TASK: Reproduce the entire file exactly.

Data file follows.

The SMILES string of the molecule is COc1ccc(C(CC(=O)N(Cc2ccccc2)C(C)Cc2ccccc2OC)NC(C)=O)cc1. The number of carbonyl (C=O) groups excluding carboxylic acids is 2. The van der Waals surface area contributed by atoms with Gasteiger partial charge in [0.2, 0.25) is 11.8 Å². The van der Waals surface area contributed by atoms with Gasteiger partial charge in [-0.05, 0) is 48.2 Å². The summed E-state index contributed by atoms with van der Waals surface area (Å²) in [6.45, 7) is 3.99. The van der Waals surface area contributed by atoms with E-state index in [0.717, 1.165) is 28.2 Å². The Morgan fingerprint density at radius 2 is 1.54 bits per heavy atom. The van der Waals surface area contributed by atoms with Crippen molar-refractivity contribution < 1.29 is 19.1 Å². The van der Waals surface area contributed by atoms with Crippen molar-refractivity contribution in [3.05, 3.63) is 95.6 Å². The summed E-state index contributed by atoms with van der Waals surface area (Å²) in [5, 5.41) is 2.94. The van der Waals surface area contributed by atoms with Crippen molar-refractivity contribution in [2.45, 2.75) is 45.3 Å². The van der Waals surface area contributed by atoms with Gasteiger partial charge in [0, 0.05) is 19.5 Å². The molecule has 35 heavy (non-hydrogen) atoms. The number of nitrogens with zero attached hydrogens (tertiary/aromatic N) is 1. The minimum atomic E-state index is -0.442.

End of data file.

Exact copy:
The SMILES string of the molecule is COc1ccc(C(CC(=O)N(Cc2ccccc2)C(C)Cc2ccccc2OC)NC(C)=O)cc1. The number of carbonyl (C=O) groups excluding carboxylic acids is 2. The van der Waals surface area contributed by atoms with Gasteiger partial charge in [0.2, 0.25) is 11.8 Å². The van der Waals surface area contributed by atoms with Gasteiger partial charge in [-0.05, 0) is 48.2 Å². The summed E-state index contributed by atoms with van der Waals surface area (Å²) in [6.45, 7) is 3.99. The van der Waals surface area contributed by atoms with E-state index in [0.717, 1.165) is 28.2 Å². The Morgan fingerprint density at radius 2 is 1.54 bits per heavy atom. The van der Waals surface area contributed by atoms with Crippen molar-refractivity contribution < 1.29 is 19.1 Å². The van der Waals surface area contributed by atoms with Crippen molar-refractivity contribution in [3.05, 3.63) is 95.6 Å². The summed E-state index contributed by atoms with van der Waals surface area (Å²) in [5, 5.41) is 2.94. The van der Waals surface area contributed by atoms with Crippen molar-refractivity contribution in [2.45, 2.75) is 45.3 Å². The van der Waals surface area contributed by atoms with Gasteiger partial charge in [0, 0.05) is 19.5 Å². The molecule has 35 heavy (non-hydrogen) atoms. The number of nitrogens with zero attached hydrogens (tertiary/aromatic N) is 1. The minimum atomic E-state index is -0.442.